all its naturalistic effects, brought a pleasant
day's concert-going to a close.
TWO DOCTRINES have grown up -
about social situations in the field
of Religion-Dissent and Conformity.
It is well that we hold in mind that Wq
the logical origin of any doctrine is n
the social situation. Religionists in
the main date their doctrines from
belief and conviction as to the in- i
tention of God rather than from y
social situations, by religion referred J
to as the needs of man. However, if c
we may be allowed to assume thatg
both Dissent, well illustrated by the R
history of the Congregationalist bod-
ies, and Conformity, best demon-
strated by the Episcopalians, arose'
out of conditions which justified the ,
form they took, we come at once to
the movements of our era, preparedH
to inquire as to how best bring a
religiousimotivation to American life.
Here is the dilapitated family1
whose record in Washtenaw county,
annually, now shows as many di-r
vorces as marriages and in which
a growing juvenile delinquency
perplexes school, court, church, and
tax payer as well as the families
themselves. How do the Dissidents
approach the problem of the fam-
ily? By a rather futile negative
attack upon the movie, the auto-
mobile, the radio and the secular
school. But the Conformists attack
the problems of the family in simi-
lar fashion. Neither in our era
operating singly has the power to
make a positive attach. Both lack
the social cohesion and the com-
munity solidarity necessary to save
current marriages from divorce.
Both will confess that their ser-
vices of worship, have too little
direct relation to the effort of sepa-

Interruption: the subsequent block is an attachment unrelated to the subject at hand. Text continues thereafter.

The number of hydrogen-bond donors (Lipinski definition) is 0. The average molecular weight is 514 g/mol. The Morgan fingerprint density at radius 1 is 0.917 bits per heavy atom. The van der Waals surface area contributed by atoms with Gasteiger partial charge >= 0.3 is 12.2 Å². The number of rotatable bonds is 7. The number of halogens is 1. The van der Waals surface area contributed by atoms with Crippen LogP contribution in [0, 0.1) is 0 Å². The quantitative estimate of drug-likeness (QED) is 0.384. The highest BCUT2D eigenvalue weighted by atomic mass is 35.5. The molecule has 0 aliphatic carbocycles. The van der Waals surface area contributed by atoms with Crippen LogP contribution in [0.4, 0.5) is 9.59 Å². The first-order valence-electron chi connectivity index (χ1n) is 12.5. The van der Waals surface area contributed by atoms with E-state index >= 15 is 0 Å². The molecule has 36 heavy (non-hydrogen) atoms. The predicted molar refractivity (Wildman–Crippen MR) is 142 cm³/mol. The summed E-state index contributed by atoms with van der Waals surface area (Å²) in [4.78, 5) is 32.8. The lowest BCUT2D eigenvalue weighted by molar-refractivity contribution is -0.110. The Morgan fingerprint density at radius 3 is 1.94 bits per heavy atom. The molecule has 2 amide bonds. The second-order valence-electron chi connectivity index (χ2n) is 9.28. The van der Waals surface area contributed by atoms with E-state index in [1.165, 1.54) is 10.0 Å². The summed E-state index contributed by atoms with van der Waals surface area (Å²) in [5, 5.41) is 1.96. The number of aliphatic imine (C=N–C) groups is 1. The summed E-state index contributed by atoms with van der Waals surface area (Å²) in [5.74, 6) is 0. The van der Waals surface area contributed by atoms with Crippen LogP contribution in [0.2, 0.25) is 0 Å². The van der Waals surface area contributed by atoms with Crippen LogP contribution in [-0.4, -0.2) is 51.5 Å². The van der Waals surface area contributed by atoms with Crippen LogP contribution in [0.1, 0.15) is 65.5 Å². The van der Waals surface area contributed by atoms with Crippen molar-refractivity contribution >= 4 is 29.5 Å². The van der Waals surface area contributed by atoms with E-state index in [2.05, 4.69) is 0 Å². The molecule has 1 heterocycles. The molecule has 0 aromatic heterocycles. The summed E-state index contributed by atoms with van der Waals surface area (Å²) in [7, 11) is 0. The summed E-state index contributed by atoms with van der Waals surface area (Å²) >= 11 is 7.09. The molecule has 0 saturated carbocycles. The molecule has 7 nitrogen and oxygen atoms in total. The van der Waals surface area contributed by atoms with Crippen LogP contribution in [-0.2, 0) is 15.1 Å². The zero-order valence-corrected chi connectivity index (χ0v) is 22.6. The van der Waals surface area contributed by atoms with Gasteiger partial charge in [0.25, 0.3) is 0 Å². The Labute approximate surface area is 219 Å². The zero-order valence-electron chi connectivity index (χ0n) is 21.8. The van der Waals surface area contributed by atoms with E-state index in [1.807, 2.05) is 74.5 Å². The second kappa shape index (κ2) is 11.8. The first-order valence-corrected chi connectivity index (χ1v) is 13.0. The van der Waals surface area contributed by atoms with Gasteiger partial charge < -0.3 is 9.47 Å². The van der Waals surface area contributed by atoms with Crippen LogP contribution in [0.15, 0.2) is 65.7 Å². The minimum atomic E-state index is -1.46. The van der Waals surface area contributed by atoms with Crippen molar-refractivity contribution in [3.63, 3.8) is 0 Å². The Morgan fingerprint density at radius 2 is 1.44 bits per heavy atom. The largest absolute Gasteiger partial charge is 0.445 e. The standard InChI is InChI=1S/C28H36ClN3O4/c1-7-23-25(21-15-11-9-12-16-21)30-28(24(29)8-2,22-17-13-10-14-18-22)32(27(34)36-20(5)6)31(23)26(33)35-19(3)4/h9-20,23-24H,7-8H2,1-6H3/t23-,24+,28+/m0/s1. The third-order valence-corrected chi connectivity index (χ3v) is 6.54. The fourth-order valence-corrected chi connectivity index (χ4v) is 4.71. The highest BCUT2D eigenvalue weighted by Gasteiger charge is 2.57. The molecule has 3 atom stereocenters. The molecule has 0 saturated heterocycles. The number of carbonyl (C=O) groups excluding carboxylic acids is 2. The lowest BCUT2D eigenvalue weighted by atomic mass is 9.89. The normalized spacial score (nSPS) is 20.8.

rate families or to the pastoral care
being given to those few families
who rely on the ministerial aid
for wise instruction before marriage
or good religious education of the
children after the family is estab-
lished. Does not this suggest that
belief and conviction may have fro-
zen the body of believers into obso-
lete patterns while social change
moved situations out ahead of
THE STATISTICS reveal that re-
ligion cuts down the divorce. The
National Conference on Family Lif
reports as follows: (a) Jewish, 4.6%
(b)Catholic, 6.4%, (c) Protestant
6.8% (d) Mixed Marriages, 15.2%
and (e) Non-Church, 16.7% broken
homes. Religion, therefore doe
perform a service for many. But thi
is small comfort for us who teaci
or preach religion. Traditionally, we
with the parents hold the centra
responsibility in this social area
Leadership must exist not for th
few of a given ideology but for al
of the families if society is to be
When we hear J. Edgar Hoovel
broadcast the report on juvenile de-
linquency, "during 1944, the arrests
of girls under twenty-one were 21%
higher than in 1939," we are impelled
to revise our methods and our think-
ing. But where is leadership required'
During the last year 22% of all crime!
were committed by youngsters whc
had not reached their twenty-first
birthday. They were responsible for
35% of the robberies, 50% of the bur-
glaries, 35% of the larcenies and 63%
of the auto thefts. And where shall
leaders be found? As Jacques Mari-
tain and Paul Tilich point out, only
multiple attack, concerted timing
and a religious devotion to sacred
good and ultimate truth will meet
the need of both society and persons.
-Edward W. Blakeman
Counselor in Religious
IN 1941, the year he won the Derby
on Whirlaway, Eddie Arcaro turned
to one of his friends, pointed to the
horse in question, and said, "Man,
you can throw all of them other horses
away." Well, this week Benny Good-
man and his new sextet have come up
with a four-record album, and as far
as I am concerned, you can throw all
them other four, five and six-man
The new album is the Columbia
"Goodman Sextet Session," with
Goodman, Slam Stewart, vocalist
Jane Harvey, Red Norvo, Morey
Feld and Mike Bryan on drums and
guitar respectively, and pianists
Mel Powell and Teddy Wilson. The
record surfaces are excellent by
any standard, the tunes played
couldn't have been better chosen,
and there is an air of competence
and soundness about the whole
venture that makes any form of